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House Subcommittee Hears Analysis Of GSEs' Housing Role
WASHINGTON (3/7/13)--The House Financial Services subcommittee on capital markets and government-sponsored enterprises (GSE) proceeded with its study of government housing policy Wednesday even though Washington, D.C. was all but shut down due to a winter storm emergency.

Although the hearing was titled "Fannie Mae and Freddie Mac: How Government Housing Policy Failed Homeowners and Taxpayers and Led to the Financial Crisis," witnesses seemed to agree to varying degrees that the two government-sponsored housing enterprises did play a role in contributing to the housing crisis and financial meltdown. However, their outlook and proposals for GSE reform varied.

As witness Susan Wachter put it in her testimony, the GSEs contributed to the crisis and were "part of the irresponsible expansion of credit" both before and after 2007. However, she said other entities were "far more responsible for the riskiest product originated and securitized."  Wachter is the Richard B. Worley Professor of Financial Management, Professor of Real Estate and Finance, and Co-Director, Institute for Urban Research, for The Wharton School of University of Pennsylvania.

"There is, in fact, a simple way to measure the success or failure of the GSEs, relative to other entities. All we have to do is examine default rates. The GSEs' delinquency rates were far below those of non-GSE securitized loans," Wachter said.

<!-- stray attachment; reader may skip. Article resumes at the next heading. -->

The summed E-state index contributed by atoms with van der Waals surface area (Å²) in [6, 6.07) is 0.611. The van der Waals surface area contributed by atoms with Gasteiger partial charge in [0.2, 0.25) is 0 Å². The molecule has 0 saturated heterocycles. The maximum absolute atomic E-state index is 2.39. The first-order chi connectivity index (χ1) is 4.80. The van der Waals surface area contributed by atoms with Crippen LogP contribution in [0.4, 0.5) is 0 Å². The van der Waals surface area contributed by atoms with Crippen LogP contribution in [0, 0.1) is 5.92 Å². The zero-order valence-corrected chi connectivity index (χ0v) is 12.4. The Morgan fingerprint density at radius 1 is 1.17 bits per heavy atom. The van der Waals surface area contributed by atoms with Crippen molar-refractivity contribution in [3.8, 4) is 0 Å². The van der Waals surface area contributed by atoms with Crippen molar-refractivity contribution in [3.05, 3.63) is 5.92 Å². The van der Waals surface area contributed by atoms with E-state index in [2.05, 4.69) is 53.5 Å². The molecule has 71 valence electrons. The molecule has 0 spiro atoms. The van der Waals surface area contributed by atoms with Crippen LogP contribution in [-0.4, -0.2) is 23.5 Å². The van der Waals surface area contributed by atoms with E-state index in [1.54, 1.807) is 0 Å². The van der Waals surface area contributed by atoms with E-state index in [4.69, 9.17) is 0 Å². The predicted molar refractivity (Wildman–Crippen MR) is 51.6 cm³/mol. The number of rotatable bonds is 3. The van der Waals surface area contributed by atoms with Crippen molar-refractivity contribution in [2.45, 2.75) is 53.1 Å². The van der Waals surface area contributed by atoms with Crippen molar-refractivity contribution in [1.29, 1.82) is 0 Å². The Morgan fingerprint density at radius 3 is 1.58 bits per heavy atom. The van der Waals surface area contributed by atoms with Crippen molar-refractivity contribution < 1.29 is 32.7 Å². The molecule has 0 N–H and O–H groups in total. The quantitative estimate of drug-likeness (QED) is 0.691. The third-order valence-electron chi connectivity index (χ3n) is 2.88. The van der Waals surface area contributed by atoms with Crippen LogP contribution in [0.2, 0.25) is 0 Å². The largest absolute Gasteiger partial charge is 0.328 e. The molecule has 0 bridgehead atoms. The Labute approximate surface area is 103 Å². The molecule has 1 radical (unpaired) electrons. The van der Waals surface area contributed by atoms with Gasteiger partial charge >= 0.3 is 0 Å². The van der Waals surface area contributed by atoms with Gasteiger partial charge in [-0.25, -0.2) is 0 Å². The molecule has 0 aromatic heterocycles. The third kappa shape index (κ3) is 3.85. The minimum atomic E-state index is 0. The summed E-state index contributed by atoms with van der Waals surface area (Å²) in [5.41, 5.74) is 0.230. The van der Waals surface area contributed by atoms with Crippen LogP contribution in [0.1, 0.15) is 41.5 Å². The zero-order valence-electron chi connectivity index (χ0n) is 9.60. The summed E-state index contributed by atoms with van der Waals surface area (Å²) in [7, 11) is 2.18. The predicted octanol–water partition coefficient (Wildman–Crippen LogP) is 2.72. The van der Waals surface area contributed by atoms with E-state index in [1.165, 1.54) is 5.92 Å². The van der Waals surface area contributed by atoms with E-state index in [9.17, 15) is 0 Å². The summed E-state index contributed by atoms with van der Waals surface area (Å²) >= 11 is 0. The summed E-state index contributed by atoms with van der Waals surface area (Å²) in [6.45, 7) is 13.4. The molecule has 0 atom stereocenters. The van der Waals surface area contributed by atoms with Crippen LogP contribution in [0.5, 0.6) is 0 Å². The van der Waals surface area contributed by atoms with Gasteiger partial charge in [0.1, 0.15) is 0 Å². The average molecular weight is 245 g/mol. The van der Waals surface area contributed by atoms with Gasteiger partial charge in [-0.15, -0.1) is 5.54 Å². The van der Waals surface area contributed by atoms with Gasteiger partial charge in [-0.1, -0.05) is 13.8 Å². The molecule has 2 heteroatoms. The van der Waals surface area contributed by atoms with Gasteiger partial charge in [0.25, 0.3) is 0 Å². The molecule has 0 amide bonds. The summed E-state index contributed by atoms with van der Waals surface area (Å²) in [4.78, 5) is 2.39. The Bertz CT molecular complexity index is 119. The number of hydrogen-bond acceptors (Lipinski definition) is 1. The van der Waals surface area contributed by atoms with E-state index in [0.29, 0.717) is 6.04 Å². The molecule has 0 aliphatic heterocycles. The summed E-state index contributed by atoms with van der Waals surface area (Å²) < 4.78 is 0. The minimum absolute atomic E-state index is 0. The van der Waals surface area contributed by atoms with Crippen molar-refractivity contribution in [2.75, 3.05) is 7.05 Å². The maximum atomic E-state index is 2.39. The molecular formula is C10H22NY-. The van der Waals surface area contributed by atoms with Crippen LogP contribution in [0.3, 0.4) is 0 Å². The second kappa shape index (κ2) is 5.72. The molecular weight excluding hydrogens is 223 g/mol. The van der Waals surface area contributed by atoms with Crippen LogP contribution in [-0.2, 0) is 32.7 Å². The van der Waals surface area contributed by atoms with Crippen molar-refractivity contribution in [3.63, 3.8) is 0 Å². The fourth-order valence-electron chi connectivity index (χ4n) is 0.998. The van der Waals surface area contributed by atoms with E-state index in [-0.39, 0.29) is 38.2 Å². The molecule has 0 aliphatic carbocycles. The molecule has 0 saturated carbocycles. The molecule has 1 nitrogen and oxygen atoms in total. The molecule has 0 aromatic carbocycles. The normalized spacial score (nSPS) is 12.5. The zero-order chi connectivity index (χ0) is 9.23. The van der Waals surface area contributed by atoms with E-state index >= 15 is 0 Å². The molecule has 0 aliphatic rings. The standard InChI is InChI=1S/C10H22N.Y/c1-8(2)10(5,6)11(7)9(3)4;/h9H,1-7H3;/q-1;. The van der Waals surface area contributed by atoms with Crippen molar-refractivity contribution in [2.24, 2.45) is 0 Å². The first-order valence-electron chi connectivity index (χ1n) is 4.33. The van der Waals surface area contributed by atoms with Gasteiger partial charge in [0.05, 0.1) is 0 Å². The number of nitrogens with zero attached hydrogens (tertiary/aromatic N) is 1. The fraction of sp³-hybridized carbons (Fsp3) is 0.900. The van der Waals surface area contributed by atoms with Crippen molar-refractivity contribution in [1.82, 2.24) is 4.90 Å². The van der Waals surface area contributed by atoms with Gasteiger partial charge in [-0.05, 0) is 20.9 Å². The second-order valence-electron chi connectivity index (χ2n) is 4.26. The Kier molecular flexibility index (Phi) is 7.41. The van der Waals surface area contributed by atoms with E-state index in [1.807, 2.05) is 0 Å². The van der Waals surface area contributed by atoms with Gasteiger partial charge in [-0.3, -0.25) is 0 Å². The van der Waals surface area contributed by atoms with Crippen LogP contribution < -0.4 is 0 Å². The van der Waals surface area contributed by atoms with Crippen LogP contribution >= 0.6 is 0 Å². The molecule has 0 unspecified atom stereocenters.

John Ligon, policy analyst for the Center for Data Analysis of The Heritage Foundation, said the GSEs should go back to how they did business prior to the 1990s. In fact, he said, the relaxation of lending standards in the U.S. mortgage market overall "started in earnest" in the 1990s.

Lawrence White, the Robert Kavesh Professor of Economics, Leonard N. Stern School of Business, of New York University, said there are two lessons to be learned from the experience of Fannie and Freddie, which now operate under conservatorship under their regulator, the Federal Housing Finance Agency.

First, White said, the federal government should learn to be extremely wary of situations where the financial markets assume that the U.S. Treasury will come to the rescue of a financial institution's creditors. Second, he added, "large systemic financial institutions--in this case, involved with residential housing finance--must be subject to rigorous prudential regulation, with high capital requirements at the center of this regulation. Anything less is an invitation to a repeat of this costly experience."

Josh Rosner, managing director of Graham Fisher & Co., the fourth witness at the hearing, said the country's financial collapse likely would not have been avoided even if the if the GSE's followed "more responsible" housing policies during the time.

Credit unions were not mentioned in the hearing testimony.


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